The key to winning or losing an employment lawsuit may be as simple where the case is heard.
Federal or state court?
Lawyers who represent employers clearly feel they get a more receptive hearing in federal courts, which is why they routinely file motions to remove cases filed in state court to federal court. Removal is possible when the parties are “diverse” in citizenship. pursuant to 28 U.S.C. § 1332.
Appalachian Power Company (APCO) recently won a dispute over “diversity jurisdiction” with a former maintenance worker who allegedly contracted an infectious lung disease called histoplasmosis while working as a maintenance man at APCO’s coal-fired power plant in New Haven, WV from March 2006 to March 2007.
A three-judge panel of the U.S. Court of Appeals for the Fourth Circuit in Richmond, VA, affirmed the removal of the lawsuit, which was filed by West Virginia residents Roger and Judy Hoschar in 2011 in state court.
Hoschar’s job regularly required him to clean 5-inch accumulations of ash and pigeon droppings from the top of massive steel precipitators which remove ash from gases produced by burning coal. He argued that he contracted the disease by inhaling fungus deposited on the precipitators by pigeons. He said APCO failed to warn him about the health risks even though the U.S. Occupational Health and Safety Commission had issued a general warning that the fungus that causes the disease is carried on the wings, feet and beaks of pigeons.
Although APCO’s web site listed its headquarters as Charleston, WV, APCO filed a motion to remove the case to federal court on the grounds that its real headquarters was in Columbus, OH.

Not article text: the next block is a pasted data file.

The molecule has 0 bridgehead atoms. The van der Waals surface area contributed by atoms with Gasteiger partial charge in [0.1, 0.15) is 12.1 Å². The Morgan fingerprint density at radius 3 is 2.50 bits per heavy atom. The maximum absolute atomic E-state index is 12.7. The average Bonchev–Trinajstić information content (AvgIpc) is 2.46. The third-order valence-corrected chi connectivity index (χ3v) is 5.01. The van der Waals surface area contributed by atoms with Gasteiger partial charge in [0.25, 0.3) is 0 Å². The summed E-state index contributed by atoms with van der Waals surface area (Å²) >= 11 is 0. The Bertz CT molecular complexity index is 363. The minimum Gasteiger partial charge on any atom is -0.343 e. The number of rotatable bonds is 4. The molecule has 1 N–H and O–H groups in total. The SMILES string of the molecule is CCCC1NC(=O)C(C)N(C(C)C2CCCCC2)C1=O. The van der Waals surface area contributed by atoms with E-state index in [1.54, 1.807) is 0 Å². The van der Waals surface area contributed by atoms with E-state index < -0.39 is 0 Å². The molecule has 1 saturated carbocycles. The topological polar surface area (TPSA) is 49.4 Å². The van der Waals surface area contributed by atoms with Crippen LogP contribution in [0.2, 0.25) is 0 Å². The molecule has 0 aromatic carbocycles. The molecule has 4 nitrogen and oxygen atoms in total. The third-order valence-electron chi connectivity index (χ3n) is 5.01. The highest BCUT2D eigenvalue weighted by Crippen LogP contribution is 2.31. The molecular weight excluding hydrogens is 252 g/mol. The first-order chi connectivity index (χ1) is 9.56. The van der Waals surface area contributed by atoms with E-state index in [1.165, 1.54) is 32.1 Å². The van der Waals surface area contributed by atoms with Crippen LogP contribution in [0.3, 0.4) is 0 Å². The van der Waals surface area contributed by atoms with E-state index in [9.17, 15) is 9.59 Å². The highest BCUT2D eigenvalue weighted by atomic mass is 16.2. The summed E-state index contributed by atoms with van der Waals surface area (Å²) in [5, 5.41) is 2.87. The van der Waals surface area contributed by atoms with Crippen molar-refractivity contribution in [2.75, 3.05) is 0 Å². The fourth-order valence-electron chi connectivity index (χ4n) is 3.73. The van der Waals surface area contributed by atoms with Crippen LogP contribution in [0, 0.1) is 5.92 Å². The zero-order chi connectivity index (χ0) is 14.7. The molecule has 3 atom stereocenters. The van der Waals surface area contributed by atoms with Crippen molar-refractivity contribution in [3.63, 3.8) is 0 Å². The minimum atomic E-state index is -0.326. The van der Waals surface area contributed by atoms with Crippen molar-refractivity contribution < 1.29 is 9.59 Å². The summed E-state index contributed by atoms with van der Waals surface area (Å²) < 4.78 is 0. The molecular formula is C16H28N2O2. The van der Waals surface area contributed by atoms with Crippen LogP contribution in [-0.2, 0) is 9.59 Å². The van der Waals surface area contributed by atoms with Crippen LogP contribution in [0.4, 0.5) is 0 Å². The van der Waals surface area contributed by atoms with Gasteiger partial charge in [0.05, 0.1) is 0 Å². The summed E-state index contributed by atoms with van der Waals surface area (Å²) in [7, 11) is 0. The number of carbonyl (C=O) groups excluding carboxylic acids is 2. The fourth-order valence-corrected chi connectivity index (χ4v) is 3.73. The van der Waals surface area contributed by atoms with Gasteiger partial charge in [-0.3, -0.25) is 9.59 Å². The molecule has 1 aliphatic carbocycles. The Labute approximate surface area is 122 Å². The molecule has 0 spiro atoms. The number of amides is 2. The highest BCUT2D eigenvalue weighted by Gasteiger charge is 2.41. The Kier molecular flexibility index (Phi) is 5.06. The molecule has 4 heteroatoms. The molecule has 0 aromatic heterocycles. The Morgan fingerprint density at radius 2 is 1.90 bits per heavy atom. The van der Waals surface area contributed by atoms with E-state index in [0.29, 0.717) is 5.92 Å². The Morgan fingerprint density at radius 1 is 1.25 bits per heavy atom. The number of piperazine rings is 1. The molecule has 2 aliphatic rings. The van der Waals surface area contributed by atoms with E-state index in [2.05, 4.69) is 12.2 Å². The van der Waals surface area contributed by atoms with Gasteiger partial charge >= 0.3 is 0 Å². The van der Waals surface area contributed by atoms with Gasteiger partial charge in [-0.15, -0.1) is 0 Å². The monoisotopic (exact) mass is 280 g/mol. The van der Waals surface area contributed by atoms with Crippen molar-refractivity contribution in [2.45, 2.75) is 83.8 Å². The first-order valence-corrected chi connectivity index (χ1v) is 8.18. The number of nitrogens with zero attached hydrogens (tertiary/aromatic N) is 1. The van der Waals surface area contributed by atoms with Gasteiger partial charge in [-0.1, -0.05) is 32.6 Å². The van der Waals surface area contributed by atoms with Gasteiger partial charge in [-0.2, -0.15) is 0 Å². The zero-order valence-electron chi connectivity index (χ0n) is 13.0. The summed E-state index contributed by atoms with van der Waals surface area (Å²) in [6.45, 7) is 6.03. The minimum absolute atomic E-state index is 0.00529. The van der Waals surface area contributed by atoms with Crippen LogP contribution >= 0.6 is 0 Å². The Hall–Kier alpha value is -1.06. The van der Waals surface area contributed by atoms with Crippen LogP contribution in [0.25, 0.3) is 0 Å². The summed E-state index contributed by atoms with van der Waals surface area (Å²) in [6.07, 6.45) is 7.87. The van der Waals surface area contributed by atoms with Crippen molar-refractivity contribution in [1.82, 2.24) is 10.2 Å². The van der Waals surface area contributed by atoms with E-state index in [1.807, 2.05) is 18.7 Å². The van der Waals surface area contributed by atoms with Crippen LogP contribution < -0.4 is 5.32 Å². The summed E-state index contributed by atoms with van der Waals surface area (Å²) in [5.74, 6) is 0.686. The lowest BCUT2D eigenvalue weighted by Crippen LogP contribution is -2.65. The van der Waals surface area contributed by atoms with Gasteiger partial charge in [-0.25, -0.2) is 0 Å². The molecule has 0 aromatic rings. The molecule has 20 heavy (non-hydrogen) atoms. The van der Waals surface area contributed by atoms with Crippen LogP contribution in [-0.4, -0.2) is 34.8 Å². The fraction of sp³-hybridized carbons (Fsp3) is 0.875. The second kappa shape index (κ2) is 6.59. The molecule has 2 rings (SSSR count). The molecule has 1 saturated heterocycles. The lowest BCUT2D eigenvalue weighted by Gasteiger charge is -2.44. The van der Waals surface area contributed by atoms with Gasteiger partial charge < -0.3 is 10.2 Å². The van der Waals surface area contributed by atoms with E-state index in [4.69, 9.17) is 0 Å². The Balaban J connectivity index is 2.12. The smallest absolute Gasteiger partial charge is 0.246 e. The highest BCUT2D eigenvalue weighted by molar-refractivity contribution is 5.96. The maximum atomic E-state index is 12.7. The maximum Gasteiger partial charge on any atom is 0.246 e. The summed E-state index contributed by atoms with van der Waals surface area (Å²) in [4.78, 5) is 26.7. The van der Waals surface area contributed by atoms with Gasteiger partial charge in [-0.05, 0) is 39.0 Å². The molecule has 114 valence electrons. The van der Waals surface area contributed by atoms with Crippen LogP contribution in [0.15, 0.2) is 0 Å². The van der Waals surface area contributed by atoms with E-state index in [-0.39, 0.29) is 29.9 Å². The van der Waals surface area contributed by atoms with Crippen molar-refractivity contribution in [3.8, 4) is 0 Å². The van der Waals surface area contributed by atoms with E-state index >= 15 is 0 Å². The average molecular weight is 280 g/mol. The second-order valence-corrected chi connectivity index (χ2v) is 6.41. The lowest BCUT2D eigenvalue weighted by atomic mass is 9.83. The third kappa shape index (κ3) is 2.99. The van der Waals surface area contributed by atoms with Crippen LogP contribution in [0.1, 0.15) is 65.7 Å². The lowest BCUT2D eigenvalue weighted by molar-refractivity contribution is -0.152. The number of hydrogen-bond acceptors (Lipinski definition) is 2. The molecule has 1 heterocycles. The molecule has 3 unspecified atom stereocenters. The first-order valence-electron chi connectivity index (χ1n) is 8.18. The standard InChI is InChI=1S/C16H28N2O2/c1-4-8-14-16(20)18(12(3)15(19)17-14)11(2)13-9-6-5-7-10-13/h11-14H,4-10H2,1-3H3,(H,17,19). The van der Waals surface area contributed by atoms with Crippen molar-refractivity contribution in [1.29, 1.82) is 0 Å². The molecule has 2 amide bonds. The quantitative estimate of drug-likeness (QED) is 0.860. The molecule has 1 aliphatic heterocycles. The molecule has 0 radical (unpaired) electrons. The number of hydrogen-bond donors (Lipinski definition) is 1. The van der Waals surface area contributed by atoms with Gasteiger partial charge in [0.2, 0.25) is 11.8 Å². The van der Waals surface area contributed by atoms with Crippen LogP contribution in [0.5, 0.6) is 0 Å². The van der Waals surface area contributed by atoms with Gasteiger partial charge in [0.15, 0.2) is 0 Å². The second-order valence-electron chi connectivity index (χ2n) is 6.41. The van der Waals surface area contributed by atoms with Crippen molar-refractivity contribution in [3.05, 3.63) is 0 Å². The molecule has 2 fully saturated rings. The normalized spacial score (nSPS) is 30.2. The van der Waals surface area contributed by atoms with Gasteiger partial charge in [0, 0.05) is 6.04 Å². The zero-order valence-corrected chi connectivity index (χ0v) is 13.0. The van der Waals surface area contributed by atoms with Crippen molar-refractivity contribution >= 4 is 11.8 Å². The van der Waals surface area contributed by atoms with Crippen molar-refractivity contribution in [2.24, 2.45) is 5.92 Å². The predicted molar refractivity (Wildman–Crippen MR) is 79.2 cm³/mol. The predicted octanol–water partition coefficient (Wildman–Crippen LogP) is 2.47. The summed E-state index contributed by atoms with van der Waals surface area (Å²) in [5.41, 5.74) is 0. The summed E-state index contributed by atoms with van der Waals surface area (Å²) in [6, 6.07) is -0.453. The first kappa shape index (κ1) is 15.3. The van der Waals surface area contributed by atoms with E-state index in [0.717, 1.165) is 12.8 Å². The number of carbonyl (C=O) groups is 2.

U.S. District Judge Robert C. Chambers ruled that although “many of the day-to-day business activities of [APCO] are conducted in Charleston[,] . . . the ultimate decision-making power, which directs, controls, and coordinates the big-picture activities of [APCO], is carried out in Columbus.”
Interpreting WV law, Judge Chambers then dismissed the Hoschar’s lawsuit against APCO on a motion for summary judgment, finding that APCO did not have a duty to warn Hoschar because the histoplasmosis hazard posed by the bird manure was not reasonably foreseeable to APCO. The judge concluded there was no “material” fact in dispute and that no reasonable jury could find in the Hoschars favor.
The appeals court affirmed the lower court’s rulings. The appellate court said APCO “amply” satisfied its burden under a federal rule governing jurisdiction by showing that APCO’s entire Board of Directors is located in Columbus as well as 22 out of APCO’s 27 officers. Furthermore, the appeals court said, APCO did not have actual or constructive knowledge of a potential histoplasmosis risk, and therefore, did not owe Roger Hoschar a duty to guard against the risk.
The case is Roger Hoschar and Judy Hoschar v. Appalachian Power Company, No. 12-2482, decided January 7, 2014.
Would the result have been any different if the case had remained in state court?